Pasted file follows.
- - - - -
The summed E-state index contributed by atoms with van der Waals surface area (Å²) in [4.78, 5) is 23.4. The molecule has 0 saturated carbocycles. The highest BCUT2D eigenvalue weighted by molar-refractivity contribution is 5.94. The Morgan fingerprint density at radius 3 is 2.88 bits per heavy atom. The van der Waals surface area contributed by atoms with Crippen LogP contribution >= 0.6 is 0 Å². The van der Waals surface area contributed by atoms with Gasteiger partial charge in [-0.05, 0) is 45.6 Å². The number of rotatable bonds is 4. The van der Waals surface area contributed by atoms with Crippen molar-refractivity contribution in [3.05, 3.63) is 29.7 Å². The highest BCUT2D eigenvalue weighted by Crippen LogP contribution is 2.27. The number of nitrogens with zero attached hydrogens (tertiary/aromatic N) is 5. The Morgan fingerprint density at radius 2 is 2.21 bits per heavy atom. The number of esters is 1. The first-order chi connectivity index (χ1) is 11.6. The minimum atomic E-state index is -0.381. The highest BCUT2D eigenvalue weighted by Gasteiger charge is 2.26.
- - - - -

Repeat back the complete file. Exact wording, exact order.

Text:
The summed E-state index contributed by atoms with van der Waals surface area (Å²) in [4.78, 5) is 23.4. The molecule has 0 saturated carbocycles. The highest BCUT2D eigenvalue weighted by molar-refractivity contribution is 5.94. The Morgan fingerprint density at radius 3 is 2.88 bits per heavy atom. The van der Waals surface area contributed by atoms with Crippen LogP contribution >= 0.6 is 0 Å². The van der Waals surface area contributed by atoms with Gasteiger partial charge in [-0.05, 0) is 45.6 Å². The number of rotatable bonds is 4. The van der Waals surface area contributed by atoms with Crippen molar-refractivity contribution in [3.05, 3.63) is 29.7 Å². The highest BCUT2D eigenvalue weighted by Crippen LogP contribution is 2.27. The number of nitrogens with zero attached hydrogens (tertiary/aromatic N) is 5. The Morgan fingerprint density at radius 2 is 2.21 bits per heavy atom. The number of esters is 1. The first-order chi connectivity index (χ1) is 11.6. The minimum atomic E-state index is -0.381. The highest BCUT2D eigenvalue weighted by Gasteiger charge is 2.26.